When Covid struck, and India stared at an alarming shortage of ventilators, many agents came together to deconstruct the ventilator machine, identify its parts and components and those who could manufacture them. This swiftly resulted in the ability to produce ventilators in plenty. This method can serve as a rudimentary approach to encouraging startups in defence tech. This would help with indigenising and improving what already exists. It would not help innovative minds work on what could be. For that, those with an entrepreneurial orientation must be exposed to the work on the field of different wings of the armed forces, their planning and administration.

India faces multiple challenges in military capability. One is attaining parity or exceeding it in warfighting capability in terms of raw hardware capability. Another is the ability to integrate the diverse bits of hardware into information networks that yield analysis, integration of the results into actionable intelligence, again distributed among different execution agencies, to be acted on, with precision and speed. This second challenge is related to the new challenge our armed forces are grappling with — unified command and jointness.

There is much glib talk of artificial intelligence (AI) as a solution to complex decision-making. At present, the internal working of AI is a black box. If a piece of AI were to analyse information gathered by satellites, drones, spy craft, electronic eavesdropping and much else and propose that action X be undertaken by division Y of the infantry, rather than a strike by Air Force fighter planes as conventional analysis would indicate, would our Air Force and Army brass agree to bite their tongues and defer to the algorithm? Or should the aim be to develop automated decision-making that can articulate its reasoning and rationale?

Can we offer final-year engineering students a choice to serve two years in the Army, to learn how it works, and think of what could make things work better? A rigorous process of selection could filter out a pilot batch of, say, 100 tech apprentice soldiers who are rotated through different parts of the services, spending time on operational aspects rather than on spit and polish, to see with fresh eyes what is done, what more could be done, and done differently.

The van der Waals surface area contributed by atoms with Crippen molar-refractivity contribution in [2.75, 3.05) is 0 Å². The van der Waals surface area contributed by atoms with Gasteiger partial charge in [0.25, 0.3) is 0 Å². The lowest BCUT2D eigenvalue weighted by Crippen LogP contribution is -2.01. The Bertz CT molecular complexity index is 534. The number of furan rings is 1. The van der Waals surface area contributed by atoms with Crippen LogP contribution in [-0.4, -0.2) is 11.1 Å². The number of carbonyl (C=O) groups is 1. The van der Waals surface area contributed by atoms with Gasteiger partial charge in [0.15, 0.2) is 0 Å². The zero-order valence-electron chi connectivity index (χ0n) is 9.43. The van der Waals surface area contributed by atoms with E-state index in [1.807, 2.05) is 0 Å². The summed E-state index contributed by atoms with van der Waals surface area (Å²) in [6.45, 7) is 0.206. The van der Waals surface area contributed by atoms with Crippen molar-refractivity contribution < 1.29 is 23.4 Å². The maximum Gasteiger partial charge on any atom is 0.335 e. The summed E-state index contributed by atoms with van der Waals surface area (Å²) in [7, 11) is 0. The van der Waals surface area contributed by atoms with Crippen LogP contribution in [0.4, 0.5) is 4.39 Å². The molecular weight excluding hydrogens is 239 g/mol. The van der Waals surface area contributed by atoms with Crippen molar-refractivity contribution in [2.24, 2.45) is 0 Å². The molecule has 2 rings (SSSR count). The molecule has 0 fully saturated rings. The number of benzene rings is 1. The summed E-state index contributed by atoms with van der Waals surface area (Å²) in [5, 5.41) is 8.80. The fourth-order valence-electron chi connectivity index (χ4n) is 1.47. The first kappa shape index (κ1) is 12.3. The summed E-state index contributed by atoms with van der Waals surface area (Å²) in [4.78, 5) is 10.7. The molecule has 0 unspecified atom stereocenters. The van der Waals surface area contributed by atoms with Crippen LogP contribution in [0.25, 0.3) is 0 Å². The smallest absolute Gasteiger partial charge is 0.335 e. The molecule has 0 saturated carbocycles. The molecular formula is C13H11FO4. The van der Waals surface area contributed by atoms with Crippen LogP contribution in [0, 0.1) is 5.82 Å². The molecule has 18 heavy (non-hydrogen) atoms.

They could come out of the Army, submit projects to develop their solutions, for part-funding from the defence establishment, with the rest of the funding to be mobilized from venture capitalists more familiar with the feasibility of projects than colonels trained to see ‘can’t do’ with contempt.

The deconstructed ventilator model might be more appropriate for the chipmaking ecosystem. For true autonomy, India would need to make not just the chips, but chipmaking equipment as well. Instead of still thinner copper circuits created by flowing the vaporized metal into micro-grooves etched by laser on to silicon wafers, can we replace the electrons with photons?

For a viable startup system, we need not just liberal startup funding, but much larger outlays on R&D in general as well, to drive research in basic science as well as technology, so that the pool of knowledge and talent that the startup ecosystem can draw upon is wide and deep enough.

Half the publicity outlay of the government could be diverted to this end, perhaps?

This article was first published in The Tribune as Startup magic to build strategic muscle on May 25, 2023.

Read more by the author: Artificial Intelligence: A Blessing in Disguise.